Why We Get Fat
Here's an big picture view of why we get fat and how high intensity exercise and a ketogenic, low carb diet can help with fat loss.
(click picture for larger image as you read explanation below..)
When you eat food and especially carbohydrates, your body uses a hormone called insulin to store the glucose (sugar) that is made from the foods you eat.
If you eat lots of carbohydrates, lots of insulin is released to quickly remove the sugar from the bloodstream into your cells where it can be stored.
This is a critical function because large amounts of circulating glucose can damage your body via a process called glycosylation. Imagine what maple syrup would do if it was poured on your computer's inner circuits. All the working parts would get super sticky and stop functioning correctly. So insulin's job is to move that sugar out of your bloodstream and into storage as a molecule called glycogen.
However, the human capacity to store carbohydrate as glycogen is limited to about 270 grams total. A small part is stored in the liver to be used by the brain, and the larger part is stored in our skeletal muscles as glycogen fuel reserves.
This muscle based fuel is meant to be a sort of "turbo charge" in a "fight or flight" situation. However, if you don't use this "turbo" fuel, it stays in the muscles. Once the limit is reached, your glycogen "tank" is full and no more glycogen can be stored there.
When the glycogen tanks are fuel, the cells of your liver and muscles put up a "stop sign" to insulin and refuse to take in any more glucose or make any more glycogen.
They do this by "downgrading" or desensitizing the insulin receptors on their cellular surface. The result is that they stop listening to insulin. Medically, you become insulin resistant. Unstored glucose starts to build up in the bloodstream, and more and more insulin must be secreted to move the glucose.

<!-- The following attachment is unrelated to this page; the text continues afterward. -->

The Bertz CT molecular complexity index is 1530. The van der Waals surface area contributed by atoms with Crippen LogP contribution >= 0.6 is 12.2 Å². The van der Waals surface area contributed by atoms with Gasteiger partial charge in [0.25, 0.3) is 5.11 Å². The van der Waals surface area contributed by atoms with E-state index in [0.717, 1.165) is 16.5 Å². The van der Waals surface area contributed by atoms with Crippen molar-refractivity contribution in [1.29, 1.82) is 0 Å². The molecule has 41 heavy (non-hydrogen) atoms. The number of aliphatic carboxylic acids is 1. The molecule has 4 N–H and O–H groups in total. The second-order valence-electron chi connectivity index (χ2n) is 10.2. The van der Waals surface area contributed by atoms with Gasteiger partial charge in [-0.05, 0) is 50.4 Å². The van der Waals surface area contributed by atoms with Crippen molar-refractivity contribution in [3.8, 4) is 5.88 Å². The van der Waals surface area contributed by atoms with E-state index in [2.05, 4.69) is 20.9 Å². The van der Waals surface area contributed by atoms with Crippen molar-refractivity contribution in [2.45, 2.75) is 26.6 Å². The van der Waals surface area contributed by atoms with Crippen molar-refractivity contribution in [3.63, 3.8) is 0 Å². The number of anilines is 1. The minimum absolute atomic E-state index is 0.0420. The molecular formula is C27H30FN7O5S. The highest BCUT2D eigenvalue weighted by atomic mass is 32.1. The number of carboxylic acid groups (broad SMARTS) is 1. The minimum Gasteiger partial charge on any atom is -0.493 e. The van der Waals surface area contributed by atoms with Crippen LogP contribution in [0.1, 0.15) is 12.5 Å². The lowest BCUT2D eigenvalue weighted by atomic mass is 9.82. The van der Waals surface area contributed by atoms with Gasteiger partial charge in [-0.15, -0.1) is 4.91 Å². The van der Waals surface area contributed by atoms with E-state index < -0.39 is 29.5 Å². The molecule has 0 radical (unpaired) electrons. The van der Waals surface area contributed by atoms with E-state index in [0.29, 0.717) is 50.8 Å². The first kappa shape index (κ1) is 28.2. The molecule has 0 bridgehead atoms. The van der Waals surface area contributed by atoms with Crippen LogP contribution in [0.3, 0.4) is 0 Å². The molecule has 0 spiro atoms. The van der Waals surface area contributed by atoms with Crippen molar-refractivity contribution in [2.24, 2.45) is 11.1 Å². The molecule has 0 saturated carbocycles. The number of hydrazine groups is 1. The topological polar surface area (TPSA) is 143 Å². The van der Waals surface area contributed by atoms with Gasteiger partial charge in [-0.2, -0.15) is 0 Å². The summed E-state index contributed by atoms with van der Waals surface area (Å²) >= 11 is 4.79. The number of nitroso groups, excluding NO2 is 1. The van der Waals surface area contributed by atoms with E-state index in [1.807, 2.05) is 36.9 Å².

Since the glycogen tanks in the liver and muscles are full, your liver has to send the excess glucose to your fat cells to be stored as body fat. (The liver can also make the glucose into LDL cholesterol, which is why a high sugar diet is detrimental to heart health).
As you continue to eat a high carb diet, glucose and insulin levels increase, and so does fat storage. And when insulin levels remain high, none of that stored fat can get out of the cells to be burned off.
In effect, for people who are intolerant of carbohydrates, high glucose = high insulin = high body fat.
If this condition of having to store excess carbohydrate as fat continues, eventually you develop Metabolic Syndrome, a condition in which high glucose and high insulin lead to rampant obesity, and/or metabolic issues such as diabetes.
Reversing the Process of Why We Get Fat
You can now see how reducing your carbohydrate intake reduces the stress of storing excess glucose within your body, and why excess carbohydrate consumption, even from "healthy" complex carbs, contributes to why we get fat.
If carbohydrate intake is lowered, then less blood sugar is made, less needs to be stored, less insulin is secreted, and less fat is created.
In addition, another factor that plays into the process of why we get fat is the ability to EMPTY the glycogen tanks in your muscles.
Emptying those muscles of glycogen allows the receptors on the muscles cells to once again become sensitive to insulin. As the muscle cells become more sensitive to insulin, and carbohydrate intake is reduce, insulin levels begin to decline. In effect, LESS insulin is needed to store energy.
As insulin declines, and less carbs are consumed, your body can then access the fat stored in your fat cells and fat storage is turned into fat usage.
Exercise, in general, will utilize some of the stored glycogen in your muscles and provide some help with insulin sensitivity issues.
However, high intensity interval training has a stronger effect on insulin sensitivity, because it has the effect of causing your muscles to dump large amounts of glycogen. In addition, if you pair a high intensity exercise program with low carbohydrate intake, more fat will be released for fuel, and insulin levels will drop further. See this study.
More on Insulin Resistance and How To Reverse It